The Buddha Den

Everything you wanted to know about the Dayton music scene and more but were afraid to ask

Wednesday, July 02, 2008

REVIEW: Nightbeast-Inside Jokes For Outside Folks should always be kept in mind that not albums are created equal. Likewise, not all albums are trying to do the same thing. Do you think that Pete Townshend and the guys in Ween are trying to do the same thing? Yeah, didn't think so. In the case of Dayton's Nightbeast, it's pretty safe to assume that this is not intended to be put up for consideration as a stunning work of art from a small-town luminary. Rather, it's a sporadically fun disc of danceable jams that, if properly applied, may very well take yr party up a notch.

From the get-go, Inside Jokes For Outside Folks [Thriving Records] is nothing more, or less, than it's title suggest. In the persona of Nightbeast, Nick Testa is transformed into a character of such self-effacing bravado that it couldn't possibly be taken seriously. One minute he makes overstated claims of his awesomeness and natural endowments, only to be quelled immediately by notions that he's simply talking copious amounts of shit. Once this is taken into consideration and Nightbeast is accepted as merely on the proposition of a fun time, it becomes easier to digest.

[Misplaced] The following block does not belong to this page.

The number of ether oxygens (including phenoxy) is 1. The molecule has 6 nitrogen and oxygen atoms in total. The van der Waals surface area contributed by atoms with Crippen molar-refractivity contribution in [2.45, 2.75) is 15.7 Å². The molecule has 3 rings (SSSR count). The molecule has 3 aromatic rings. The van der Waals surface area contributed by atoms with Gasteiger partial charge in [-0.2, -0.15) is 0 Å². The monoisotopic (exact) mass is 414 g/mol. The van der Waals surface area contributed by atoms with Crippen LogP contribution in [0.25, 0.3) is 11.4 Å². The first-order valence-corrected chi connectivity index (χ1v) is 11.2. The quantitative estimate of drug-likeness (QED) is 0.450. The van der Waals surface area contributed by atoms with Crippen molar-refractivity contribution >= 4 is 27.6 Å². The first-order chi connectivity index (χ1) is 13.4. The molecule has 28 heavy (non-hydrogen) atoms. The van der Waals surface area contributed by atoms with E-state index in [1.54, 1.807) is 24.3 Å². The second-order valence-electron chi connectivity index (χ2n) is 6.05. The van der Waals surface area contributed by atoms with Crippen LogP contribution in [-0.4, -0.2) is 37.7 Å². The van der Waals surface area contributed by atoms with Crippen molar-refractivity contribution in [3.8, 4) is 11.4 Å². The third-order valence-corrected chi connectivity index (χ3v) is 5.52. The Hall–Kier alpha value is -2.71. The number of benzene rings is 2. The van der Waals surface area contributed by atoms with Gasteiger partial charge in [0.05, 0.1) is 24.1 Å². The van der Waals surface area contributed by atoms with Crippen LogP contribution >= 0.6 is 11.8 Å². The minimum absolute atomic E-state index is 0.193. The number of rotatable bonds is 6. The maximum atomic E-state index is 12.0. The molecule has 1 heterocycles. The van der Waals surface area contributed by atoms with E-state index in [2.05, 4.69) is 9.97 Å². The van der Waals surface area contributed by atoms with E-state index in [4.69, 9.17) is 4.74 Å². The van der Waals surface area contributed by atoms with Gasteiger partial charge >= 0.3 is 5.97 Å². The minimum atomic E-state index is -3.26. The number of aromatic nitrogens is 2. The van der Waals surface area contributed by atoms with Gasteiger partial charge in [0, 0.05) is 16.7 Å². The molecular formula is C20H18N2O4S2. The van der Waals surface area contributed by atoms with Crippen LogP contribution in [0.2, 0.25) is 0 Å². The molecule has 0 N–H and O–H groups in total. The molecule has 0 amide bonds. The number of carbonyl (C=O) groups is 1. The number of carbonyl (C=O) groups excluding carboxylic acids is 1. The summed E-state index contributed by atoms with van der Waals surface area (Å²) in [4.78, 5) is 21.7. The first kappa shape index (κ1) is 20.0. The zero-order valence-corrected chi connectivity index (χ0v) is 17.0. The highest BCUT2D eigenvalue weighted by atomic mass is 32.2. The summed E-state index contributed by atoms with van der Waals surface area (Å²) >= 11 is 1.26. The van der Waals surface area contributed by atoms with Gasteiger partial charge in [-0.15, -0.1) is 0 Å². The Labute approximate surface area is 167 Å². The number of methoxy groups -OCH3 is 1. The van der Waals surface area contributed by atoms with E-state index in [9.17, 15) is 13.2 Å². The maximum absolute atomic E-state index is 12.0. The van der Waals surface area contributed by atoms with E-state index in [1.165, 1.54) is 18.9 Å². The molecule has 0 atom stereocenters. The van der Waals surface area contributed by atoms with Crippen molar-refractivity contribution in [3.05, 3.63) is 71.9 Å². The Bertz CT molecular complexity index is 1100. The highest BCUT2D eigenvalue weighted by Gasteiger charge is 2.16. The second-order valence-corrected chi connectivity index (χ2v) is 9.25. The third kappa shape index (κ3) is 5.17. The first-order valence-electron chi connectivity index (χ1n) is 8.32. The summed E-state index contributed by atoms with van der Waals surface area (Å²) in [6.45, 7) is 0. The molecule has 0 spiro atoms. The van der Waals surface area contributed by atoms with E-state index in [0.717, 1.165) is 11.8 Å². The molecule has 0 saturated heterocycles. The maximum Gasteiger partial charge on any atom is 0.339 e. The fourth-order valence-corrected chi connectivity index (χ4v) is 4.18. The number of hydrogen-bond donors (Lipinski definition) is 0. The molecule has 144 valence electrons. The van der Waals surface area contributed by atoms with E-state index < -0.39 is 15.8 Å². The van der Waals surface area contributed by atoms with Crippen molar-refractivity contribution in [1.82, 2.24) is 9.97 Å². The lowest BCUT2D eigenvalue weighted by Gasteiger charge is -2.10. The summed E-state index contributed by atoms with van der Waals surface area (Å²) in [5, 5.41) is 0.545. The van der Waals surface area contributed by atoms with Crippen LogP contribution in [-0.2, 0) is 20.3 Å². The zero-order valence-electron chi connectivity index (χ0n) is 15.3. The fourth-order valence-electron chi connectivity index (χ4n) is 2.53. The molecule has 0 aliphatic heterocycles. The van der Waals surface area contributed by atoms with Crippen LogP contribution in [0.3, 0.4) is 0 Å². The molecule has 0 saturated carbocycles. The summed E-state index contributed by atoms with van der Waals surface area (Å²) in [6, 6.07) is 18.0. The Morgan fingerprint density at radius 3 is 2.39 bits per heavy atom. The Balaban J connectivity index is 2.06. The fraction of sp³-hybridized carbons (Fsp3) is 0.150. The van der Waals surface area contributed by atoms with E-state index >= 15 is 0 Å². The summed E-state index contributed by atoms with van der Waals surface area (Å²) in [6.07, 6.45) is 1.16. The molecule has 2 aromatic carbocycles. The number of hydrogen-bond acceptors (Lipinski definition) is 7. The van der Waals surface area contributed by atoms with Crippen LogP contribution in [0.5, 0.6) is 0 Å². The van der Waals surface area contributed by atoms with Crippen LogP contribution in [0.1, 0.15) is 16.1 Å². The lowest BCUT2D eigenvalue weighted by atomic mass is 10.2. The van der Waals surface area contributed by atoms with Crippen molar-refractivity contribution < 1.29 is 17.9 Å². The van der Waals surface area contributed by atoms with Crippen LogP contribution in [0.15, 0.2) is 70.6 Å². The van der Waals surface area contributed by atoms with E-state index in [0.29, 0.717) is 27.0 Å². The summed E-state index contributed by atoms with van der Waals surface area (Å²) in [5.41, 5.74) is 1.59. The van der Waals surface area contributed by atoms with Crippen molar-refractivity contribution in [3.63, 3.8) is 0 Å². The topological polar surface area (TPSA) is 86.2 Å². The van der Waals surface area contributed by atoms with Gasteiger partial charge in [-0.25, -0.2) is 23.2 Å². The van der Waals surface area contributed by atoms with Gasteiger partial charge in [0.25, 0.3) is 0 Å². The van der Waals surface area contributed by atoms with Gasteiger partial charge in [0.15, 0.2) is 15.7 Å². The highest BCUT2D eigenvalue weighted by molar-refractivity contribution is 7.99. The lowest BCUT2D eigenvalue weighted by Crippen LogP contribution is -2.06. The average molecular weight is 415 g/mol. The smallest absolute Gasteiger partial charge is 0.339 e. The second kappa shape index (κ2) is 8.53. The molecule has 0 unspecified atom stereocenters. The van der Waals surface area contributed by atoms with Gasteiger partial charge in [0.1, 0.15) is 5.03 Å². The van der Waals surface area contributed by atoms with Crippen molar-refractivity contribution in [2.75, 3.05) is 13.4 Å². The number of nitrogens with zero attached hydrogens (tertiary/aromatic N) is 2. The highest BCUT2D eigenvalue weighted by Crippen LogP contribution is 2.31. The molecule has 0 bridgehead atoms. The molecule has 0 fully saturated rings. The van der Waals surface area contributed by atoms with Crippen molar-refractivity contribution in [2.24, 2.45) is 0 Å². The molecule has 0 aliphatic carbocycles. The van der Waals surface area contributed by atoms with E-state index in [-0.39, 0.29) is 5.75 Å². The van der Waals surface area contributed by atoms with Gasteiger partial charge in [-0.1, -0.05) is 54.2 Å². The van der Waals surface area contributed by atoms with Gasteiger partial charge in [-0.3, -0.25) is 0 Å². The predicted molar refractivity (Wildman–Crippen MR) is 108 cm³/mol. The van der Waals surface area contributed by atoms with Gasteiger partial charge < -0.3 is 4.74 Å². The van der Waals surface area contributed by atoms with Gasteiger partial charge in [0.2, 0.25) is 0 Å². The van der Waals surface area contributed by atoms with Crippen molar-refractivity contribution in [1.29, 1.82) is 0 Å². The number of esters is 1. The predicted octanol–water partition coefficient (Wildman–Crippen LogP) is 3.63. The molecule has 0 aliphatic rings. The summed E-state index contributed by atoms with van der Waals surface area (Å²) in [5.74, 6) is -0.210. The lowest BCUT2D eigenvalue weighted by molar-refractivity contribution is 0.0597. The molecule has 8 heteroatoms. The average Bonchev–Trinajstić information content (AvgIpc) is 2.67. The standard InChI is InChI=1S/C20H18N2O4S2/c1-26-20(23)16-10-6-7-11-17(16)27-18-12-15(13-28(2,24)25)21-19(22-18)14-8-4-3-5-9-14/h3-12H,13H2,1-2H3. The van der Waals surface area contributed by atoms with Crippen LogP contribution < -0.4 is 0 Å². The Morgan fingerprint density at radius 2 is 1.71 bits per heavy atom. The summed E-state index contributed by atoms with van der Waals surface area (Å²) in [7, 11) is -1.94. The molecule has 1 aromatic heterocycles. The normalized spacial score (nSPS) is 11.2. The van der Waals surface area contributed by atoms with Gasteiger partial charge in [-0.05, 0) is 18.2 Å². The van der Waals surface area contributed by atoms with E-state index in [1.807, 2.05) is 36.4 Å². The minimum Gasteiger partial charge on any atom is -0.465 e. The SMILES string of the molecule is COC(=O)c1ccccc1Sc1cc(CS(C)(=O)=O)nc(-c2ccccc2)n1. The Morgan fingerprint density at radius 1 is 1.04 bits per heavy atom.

Under the guidance of Steve Soboslai of Punchline as producer, most of the beats that populate the disc could easily fill a dancefloor. At times, however, the tracks veer into an over-saturated rehash of some generic 80s compilation as done by Timbaland and then warmed over with emo-fried vocoder tricks. Fortunately, Nightbeast is blessed with a remarkably good sense of humor and, occasionally, dishes out some decent rhymes. While most of his social observations fall well short of insightful, the midly clever dating commentaries of "Jungle First Date" and "Love, Panda Style" are amusing. Likewise, the pop culture references of "Textually Frustrated" speak loud and clear to the T9 set.

The largest chunk of Inside Jokes For Outside Folks, however, is filled with Nightbeast's unending boasts and claims of his myriad achievements. While this is entertaining on a certain level, especially in the context of libations and dancing with lady friends, the disc never really makes it past the mark of novelty. Sure, the acoustic ditty "Songs About" is a nice break in the action, but really the album is a dance party album. And you know what? It seems as if that may be exactly what Nighbeast set out to do...

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